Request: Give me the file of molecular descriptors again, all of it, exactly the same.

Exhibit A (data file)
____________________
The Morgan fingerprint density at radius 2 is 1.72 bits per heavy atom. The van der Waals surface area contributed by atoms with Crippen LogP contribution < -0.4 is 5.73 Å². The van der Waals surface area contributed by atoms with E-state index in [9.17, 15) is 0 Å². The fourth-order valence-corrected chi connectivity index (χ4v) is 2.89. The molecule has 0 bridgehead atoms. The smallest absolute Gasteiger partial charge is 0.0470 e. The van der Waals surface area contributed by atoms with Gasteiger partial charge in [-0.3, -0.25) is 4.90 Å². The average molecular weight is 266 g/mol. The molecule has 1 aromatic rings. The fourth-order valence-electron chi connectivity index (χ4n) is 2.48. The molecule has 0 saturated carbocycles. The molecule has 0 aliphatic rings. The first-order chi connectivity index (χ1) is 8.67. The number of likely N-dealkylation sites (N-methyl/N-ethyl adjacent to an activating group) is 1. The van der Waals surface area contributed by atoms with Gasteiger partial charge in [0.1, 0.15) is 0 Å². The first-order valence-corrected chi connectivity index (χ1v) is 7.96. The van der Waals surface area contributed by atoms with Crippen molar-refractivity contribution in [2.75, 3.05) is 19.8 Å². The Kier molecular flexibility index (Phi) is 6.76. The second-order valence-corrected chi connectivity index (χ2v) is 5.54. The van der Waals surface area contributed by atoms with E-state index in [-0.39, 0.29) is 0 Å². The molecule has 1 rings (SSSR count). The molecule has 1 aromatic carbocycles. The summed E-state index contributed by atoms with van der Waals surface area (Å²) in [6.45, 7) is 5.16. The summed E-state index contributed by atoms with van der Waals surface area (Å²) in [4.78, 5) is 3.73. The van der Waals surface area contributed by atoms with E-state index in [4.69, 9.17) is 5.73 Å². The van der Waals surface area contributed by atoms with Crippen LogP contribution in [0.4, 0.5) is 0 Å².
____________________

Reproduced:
The Morgan fingerprint density at radius 2 is 1.72 bits per heavy atom. The van der Waals surface area contributed by atoms with Crippen LogP contribution < -0.4 is 5.73 Å². The van der Waals surface area contributed by atoms with E-state index in [9.17, 15) is 0 Å². The fourth-order valence-corrected chi connectivity index (χ4v) is 2.89. The molecule has 0 bridgehead atoms. The smallest absolute Gasteiger partial charge is 0.0470 e. The van der Waals surface area contributed by atoms with Gasteiger partial charge in [-0.3, -0.25) is 4.90 Å². The average molecular weight is 266 g/mol. The molecule has 1 aromatic rings. The fourth-order valence-electron chi connectivity index (χ4n) is 2.48. The molecule has 0 saturated carbocycles. The molecule has 0 aliphatic rings. The first-order chi connectivity index (χ1) is 8.67. The number of likely N-dealkylation sites (N-methyl/N-ethyl adjacent to an activating group) is 1. The van der Waals surface area contributed by atoms with Gasteiger partial charge in [0.1, 0.15) is 0 Å². The first-order valence-corrected chi connectivity index (χ1v) is 7.96. The van der Waals surface area contributed by atoms with Crippen molar-refractivity contribution in [2.75, 3.05) is 19.8 Å². The Kier molecular flexibility index (Phi) is 6.76. The second-order valence-corrected chi connectivity index (χ2v) is 5.54. The van der Waals surface area contributed by atoms with E-state index in [-0.39, 0.29) is 0 Å². The molecule has 1 rings (SSSR count). The molecule has 1 aromatic carbocycles. The summed E-state index contributed by atoms with van der Waals surface area (Å²) in [6.45, 7) is 5.16. The summed E-state index contributed by atoms with van der Waals surface area (Å²) in [4.78, 5) is 3.73. The van der Waals surface area contributed by atoms with E-state index in [4.69, 9.17) is 5.73 Å². The van der Waals surface area contributed by atoms with Crippen LogP contribution in [0.4, 0.5) is 0 Å².